Tesla Superchargers are not as prevalent as other methods of charging because this relatively industrial solution is not available as a residential application and requires specialised and expensive equipment. Superchargers are located near important highways and traffic hubs, but not in residential neighbourhoods or shopping malls, as you may know.

Despite this, there are over 12,000 Tesla Superchargers throughout the world, with more being built every day.

DC Fast Charging operates at a voltage of 800 volts, which is 6.5 times more powerful than Level 1 charging. The simple rationale is that higher voltage allows the battery to “put” electricity into the battery much faster, resulting in reducing how long it takes to charge your Tesla. With a Supercharging or Level 3 charger, the average Tesla model can charge up to 80% of its battery in 30 to 45 minutes.

Regardless of the power, the DC Fast Charger will charge Tesla's battery quickly up to 80% and then slow down. This function is a built-in safety precaution that protects the battery from being damaged by a rapid burst of electric power and therefore last longer.

Due to the high cost and difficulty of replacing lithium-ion batteries, this is a brilliant and necessary feature that all manufacturers have accepted. If there wasn't a safety feature, the Tesla Model X's large 100 kWh battery could be fully charged from 0 to 100% in less than an hour, which would be ground-breaking.

The table below summarise how long it takes to charge your Tesla according to the model and charging levels:

 

Level 1 Charging

Level 2 Charging

Tesla Supercharger

Tesla Model S

49 to 53 hours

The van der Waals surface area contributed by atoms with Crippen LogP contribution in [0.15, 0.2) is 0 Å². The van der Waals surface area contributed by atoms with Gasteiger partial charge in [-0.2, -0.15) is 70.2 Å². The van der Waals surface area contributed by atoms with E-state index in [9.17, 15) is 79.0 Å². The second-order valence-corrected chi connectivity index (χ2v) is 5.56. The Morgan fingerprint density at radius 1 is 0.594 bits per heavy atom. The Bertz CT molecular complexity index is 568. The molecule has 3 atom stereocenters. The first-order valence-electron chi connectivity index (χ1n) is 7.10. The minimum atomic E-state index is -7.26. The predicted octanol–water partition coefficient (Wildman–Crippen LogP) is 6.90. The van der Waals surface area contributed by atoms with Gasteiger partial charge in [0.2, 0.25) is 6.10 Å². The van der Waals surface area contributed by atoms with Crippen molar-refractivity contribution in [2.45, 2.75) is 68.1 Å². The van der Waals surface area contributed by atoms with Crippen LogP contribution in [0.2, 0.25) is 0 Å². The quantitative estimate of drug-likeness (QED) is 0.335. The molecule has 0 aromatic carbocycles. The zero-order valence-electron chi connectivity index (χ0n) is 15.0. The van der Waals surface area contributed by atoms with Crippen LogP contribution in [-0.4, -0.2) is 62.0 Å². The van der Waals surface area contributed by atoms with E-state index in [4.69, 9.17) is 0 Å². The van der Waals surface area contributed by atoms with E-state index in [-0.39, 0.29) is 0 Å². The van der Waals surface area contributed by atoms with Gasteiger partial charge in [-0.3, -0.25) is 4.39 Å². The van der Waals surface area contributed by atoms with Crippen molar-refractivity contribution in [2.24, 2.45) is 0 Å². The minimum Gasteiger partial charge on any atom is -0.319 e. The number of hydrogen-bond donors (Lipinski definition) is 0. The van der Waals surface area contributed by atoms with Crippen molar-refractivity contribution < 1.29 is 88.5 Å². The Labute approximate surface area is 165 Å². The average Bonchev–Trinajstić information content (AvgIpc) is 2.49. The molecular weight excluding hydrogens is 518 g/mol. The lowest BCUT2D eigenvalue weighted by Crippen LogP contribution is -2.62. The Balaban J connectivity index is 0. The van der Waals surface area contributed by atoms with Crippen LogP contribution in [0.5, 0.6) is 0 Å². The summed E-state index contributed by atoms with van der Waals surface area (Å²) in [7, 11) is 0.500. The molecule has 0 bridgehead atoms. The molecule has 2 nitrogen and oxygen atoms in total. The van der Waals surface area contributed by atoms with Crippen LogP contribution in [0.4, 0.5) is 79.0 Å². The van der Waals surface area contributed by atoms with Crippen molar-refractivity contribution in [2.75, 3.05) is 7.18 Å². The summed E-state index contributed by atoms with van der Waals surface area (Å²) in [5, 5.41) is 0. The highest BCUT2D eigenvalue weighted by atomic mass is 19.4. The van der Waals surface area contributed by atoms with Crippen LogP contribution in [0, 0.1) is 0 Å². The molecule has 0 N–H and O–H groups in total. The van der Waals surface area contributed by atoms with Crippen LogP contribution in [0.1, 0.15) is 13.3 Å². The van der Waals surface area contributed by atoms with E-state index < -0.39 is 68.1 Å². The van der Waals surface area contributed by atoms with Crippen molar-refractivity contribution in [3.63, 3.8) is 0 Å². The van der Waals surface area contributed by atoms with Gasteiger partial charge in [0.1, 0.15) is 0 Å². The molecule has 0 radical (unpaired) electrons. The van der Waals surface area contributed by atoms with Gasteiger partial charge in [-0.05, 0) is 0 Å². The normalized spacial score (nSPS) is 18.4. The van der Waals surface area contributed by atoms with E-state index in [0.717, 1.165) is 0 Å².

12 to 13 hours

1 hour

Tesla Model X

61 to 65 hours

12 to 13 hours

1 hour

Tesla Model 3

22 to 28 hours

 8 hours

40 minutes

Tesla Model Y

40 to 43 hours

 8 to 9 hours

1 hour


Charging Times and Range Extension

Most electric vehicle owners are more concerned with the physical representation of their battery, which is the range. That is why, knowing how long does it take to charge a Tesla battery and have a better understanding of charging times allow you to have more insights on how it affects the real-world range of Tesla vehicles.

The hour-mile computation is difficult to construct because the Level 1 and Level 2 chargers are slow. Users using DC Fast Chargers, on the other hand, can rely on precise data.

Tesla now offers four separate versions (Model S, Model X, Model Y, and Model 3), all of which are powered by battery packs ranging from 50 to 100 kWh. When plugged into a Tesla Supercharger for 15 minutes, the range is increased from 142 miles to 175 miles (Model X) (Model 3). This is incredible when compared to other EVs on the market and their charging times, and 15 minutes of supercharging will get you home.

 

Disclaimer:
Tesla, Inc. was not involved in the development of this document and did not provide any input or otherwise edit, review or authorize it.